Let’s say that after 6 months you’ve paid off the credit card. Take the $250 and add it to the payment on your next most expensive debt, let’s say it’s a store card charging you 12%. Now you pay off the store card with the $250 from the credit card plus the minimum payment you were making before.
After another 3 months, your store card is paid off. Now take the $250 plus the store card payment and put them into the next most expensive debt, possibly your car repayment.
It goes without saying that you should not then use the credit card or the store card again. Lock them in a safe or cut them up if you can. Try to pay cash for everything you’re buying.
Very soon, you’ll find that you only have your house to pay off and within a few years you could be debt-free.
Step 3 – Track Your Progress
Tracking your budget helps you to ensure that you’re sticking to your spending limits and making progress toward your financial goals.
“What gets measured gets improved” – Peter Drucker
To paraphrase Peter Drucker, “If you can’t measure it, you can’t manage it.”
Monitor your spending to ensure that you’re not overspending in any category. Review your budget regularly to see if you need to adjust your spending limits. This way, you can mange your debt and adjust your budget as needed.
Budgeting apps can help you to track your spending and progress towards your financial goals.
Apps like Mint and PocketGuard can sync with your bank accounts and credit cards, categorize your expenses, and provide insights into your spending habits.
Monitor Your Spending
Monitor your spending to ensure that you’re not overspending in any category. Review your budget regularly to see if you need to adjust your spending limits.
Use Budgeting Apps
Budgeting apps can help you to track your spending and progress towards your financial goals.
Creating a budget can help you take control of your finances and achieve financial stability. The three-step process involves setting financial goals, creating a budget that aligns with your goals, and tracking your progress. It’s essential to be realistic about your goals and budget limits and review your budget regularly to adjust as necessary.
If you can’t meet your expenses with your current job, then you may need to take a second job to make up the shortfall until such time as you have paid off your debts. Consider finding a job in the service sector or even take a job at McDonald’s, as fast food never goes out of fashion.
Additional Resources Showing You How to Set Up a Budget Plan
Budgeting is a complex topic that can take a lot of effort to master. Fortunately, there are many resources available that can help you on your journey to financial stability.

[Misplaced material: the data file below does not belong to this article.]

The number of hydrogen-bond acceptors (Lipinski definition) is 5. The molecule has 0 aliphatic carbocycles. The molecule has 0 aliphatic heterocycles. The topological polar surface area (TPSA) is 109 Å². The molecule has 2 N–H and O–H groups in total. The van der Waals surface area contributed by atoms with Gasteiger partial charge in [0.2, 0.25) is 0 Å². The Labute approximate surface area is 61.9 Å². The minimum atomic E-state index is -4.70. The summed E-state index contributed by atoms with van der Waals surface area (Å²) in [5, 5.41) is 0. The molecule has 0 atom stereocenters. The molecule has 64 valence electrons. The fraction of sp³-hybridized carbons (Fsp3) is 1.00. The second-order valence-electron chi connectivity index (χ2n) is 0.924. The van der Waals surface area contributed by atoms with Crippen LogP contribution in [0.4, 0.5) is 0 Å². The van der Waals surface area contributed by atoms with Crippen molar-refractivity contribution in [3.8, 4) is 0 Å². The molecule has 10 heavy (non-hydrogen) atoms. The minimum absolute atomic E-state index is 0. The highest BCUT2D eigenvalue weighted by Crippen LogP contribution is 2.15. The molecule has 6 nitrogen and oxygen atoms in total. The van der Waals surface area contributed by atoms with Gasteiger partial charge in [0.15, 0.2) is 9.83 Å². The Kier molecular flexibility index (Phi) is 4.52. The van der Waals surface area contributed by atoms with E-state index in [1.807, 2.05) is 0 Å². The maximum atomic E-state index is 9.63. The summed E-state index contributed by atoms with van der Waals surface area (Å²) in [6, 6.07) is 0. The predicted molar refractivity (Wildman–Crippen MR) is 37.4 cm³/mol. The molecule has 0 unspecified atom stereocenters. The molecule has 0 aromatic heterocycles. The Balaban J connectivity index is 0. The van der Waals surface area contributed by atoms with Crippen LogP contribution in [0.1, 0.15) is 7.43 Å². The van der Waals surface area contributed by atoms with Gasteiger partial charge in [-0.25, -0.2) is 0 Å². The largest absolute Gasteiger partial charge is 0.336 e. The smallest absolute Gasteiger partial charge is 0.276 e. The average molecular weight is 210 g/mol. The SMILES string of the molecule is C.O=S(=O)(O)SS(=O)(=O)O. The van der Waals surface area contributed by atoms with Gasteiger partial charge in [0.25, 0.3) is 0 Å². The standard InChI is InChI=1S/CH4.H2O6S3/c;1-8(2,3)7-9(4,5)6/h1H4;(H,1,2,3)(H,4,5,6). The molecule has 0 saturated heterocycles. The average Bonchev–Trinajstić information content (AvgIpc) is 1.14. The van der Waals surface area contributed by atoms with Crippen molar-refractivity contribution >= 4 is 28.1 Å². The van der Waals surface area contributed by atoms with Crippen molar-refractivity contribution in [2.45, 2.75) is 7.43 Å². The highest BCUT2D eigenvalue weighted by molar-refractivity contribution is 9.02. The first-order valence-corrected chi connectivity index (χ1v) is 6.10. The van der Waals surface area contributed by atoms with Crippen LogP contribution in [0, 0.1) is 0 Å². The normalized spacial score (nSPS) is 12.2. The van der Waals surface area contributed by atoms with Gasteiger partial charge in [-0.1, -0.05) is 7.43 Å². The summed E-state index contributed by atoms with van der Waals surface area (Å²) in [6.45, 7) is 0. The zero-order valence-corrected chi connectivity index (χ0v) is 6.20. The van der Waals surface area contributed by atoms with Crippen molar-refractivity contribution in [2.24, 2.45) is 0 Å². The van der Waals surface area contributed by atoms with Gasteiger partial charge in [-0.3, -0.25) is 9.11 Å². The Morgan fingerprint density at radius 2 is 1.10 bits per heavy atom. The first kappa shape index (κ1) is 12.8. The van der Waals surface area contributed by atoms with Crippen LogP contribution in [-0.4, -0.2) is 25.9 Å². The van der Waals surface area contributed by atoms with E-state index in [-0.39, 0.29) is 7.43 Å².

Here are some additional resources that you may find helpful:
- Budgeting apps – There are many budgeting apps available that can help you track your spending, set financial goals, and even save money. Some popular apps include Mint, PocketGuard, YNAB, and Personal Capital.
- Financial blogs – There are many financial bloggers who offer great advice on budgeting and personal finance. Some popular blogs include The Simple Dollar, Frugalwoods, Mr. Money Mustache, and Budgets Are Sexy.
- Budgeting books – If you prefer to learn by reading, there are many great budgeting books available. Some popular titles include The Total Money Makeover by Dave Ramsey, Your Money or Your Life by Vicki Robin and Joe Dominguez, and The Automatic Millionaire by David Bach.
- Personal finance podcasts – There are also many personal finance podcasts that cover budgeting and other financial topics. Some popular options include The Dave Ramsey Show, So Money with Farnoosh Torabi, and The Clark Howard Show.
- Financial advisors – If you’re struggling with your finances and need professional help, consider working with a financial advisor. They can help you create a personalized budget, make investment decisions, and plan for your financial future.
- No matter what resources you choose to use, remember that budgeting is a journey. It takes time, effort, and discipline to achieve financial stability. But with the right tools and resources, you can take control of your finances and achieve your financial goals.
- Mint.com: A free online budgeting tool that allows you to track your spending, set financial goals, and create a personalized budget.
- You Need a Budget (YNAB): A paid budgeting app that helps you to live within your means, save for the future, and stop living paycheck to paycheck.